Baghdad suicide bomb hits army recruits, kills 60

Baghdad–A suicide bomber blew himself up Tuesday among hundreds of army recruits who had gathered near a military headquarters in an attack officials said killed 60 and wounded 125, one of the bloodiest bombings in months in the Iraqi capital.

The massive strike just outside a major division headquarters and recruitment center is an embarrassment to Iraqi security forces and casts doubts on their ability to protect themselves and the nation just two weeks before all but 50,000 US troops head home.

Iraqi military spokesman Major General Qassim al-Moussawi blamed Al-Qaeda in Iraq for enlisting the bomber, whose upper body he said was found at the scene of the blast.

Insurgents have threatened to step up attacks ahead of the US troop departure and violence has increased in recent weeks. Iraqi army, police and other security forces have been targeted, but civilians also have been killed by the hundreds.

Tuesdays' blast took place around 7:30 AM outside the former Iraqi Ministry of Defense building that now houses the army's 11th division headquarters. The site receives about 250 new recruits each week as Iraqi security forces try to bolster their ranks to prepare for the US military's looming withdrawal after seven years of war.

Blown-off hands and legs could be seen among pools of blood at the scene, which Iraqi soldiers closed off. US helicopters hovered overhead as frantic Iraqis showed up to search for relatives.

At least two recruits who witnessed that attack raised the possibility that a car had also exploded at the scene, which could account for the high death toll. But al-Moussawi blamed the deaths on a single suicide bomber.

"We were sitting there, and somebody began shouting about a parked car," said one of the recruits, Ali Ibrahim, 21, who suffered minor shrapnel wounds in the blast. Ibrahim said he had been waiting to get into the headquarters to secure a job since around 3 AM.

"Then the explosion happened and I was thrown on my back," he said after his release from the hospital. "It was a tragic scene."

The recruits had been gathering, many of them since long before dawn, in an open and unprotected area next to Maidan Square in central Baghdad as they waited for hours to be allowed through the main gates of the headquarters in small groups, according to two Iraqi police officials who spoke on condition of anonymity. At least three soldiers were among the dead and eight among the wounded, the police officials said.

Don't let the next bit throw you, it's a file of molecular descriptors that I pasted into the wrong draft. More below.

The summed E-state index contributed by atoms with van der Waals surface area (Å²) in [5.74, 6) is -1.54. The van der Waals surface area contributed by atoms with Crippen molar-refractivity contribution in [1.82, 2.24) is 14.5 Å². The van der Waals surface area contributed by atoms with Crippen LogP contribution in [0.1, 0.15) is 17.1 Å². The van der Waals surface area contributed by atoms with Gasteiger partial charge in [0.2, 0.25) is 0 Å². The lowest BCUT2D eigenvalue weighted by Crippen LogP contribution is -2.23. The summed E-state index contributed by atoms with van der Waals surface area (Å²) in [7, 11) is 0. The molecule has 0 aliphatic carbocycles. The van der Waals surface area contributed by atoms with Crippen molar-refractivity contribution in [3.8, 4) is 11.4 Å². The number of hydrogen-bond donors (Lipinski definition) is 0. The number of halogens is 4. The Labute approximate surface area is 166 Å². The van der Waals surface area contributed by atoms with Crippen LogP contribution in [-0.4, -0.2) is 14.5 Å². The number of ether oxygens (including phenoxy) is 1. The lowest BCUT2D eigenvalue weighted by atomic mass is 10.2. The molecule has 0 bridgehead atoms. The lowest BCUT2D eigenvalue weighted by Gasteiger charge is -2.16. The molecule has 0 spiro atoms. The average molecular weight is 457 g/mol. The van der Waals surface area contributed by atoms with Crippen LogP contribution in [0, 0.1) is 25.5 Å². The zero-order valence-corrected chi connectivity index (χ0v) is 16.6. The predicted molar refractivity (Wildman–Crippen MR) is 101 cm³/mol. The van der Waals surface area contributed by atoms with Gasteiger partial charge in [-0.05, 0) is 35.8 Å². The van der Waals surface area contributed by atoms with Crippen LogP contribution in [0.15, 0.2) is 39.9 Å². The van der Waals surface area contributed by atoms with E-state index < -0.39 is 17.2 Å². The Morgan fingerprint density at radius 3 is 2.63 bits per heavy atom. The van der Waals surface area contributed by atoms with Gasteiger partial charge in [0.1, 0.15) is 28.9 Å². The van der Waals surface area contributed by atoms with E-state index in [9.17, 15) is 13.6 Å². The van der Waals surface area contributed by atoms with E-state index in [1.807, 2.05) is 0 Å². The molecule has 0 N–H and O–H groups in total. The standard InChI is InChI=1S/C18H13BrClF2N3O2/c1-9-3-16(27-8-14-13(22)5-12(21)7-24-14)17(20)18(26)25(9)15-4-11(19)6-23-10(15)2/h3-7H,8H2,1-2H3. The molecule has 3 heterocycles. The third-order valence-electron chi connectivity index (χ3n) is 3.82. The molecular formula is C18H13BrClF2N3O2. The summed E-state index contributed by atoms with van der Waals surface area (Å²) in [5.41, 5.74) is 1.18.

Officials at four Baghdad hospitals confirmed the casualties. All spoke on condition of anonymity because they were not authorized to talk to the media.

Al-Moussawi, the military spokesman, told The Associated Press that the blast was caused by a single suicide bomber who detonated his explosives vest among the packed crowd. He put the casualty count at 39 killed and 57 wounded. Varying casualty counts are common in the chaotic aftermath of attacks.

As many as 1000 army recruits were gathered at the division headquarters, he added, because Tuesday was to be the last day for soldiers to sign up.

"We couldn't get another place for the recruits," al-Moussawi said. "It was difficult to control the area because it's an open area and because of the large number of recruits."

Iraqi security forces have been trying to boost their numbers as the US military begins to leave the country. All but 50,000 US troops will go home by the end of August, with the rest to follow by the end of 2011 under a security agreement between Baghdad and Washington.

This summer in particular has seen a spike in violence in Iraq. Data from the Iraqi defense, interior and ministry officials show that July marked the bloodiest month since May 2008, with more than 500 killed, although tallies compiled by The Associated Press and the US military were lower.

In a similar attack last month, a suicide bomber ripped through a line of anti-Al-Qaeda Sunni fighters waiting to collect their paychecks near an Iraqi military base, killing 45 people in the mostly Sunni district of Radwaniya southwest of Baghdad.

August, which saw the start of the Muslim holy month of Ramadan, has also been deadly. Two bombs that set off a power generator and ignited a fuel tank on 7 August killed 43 people in a downtown market in Basra, Iraq's second-largest city.

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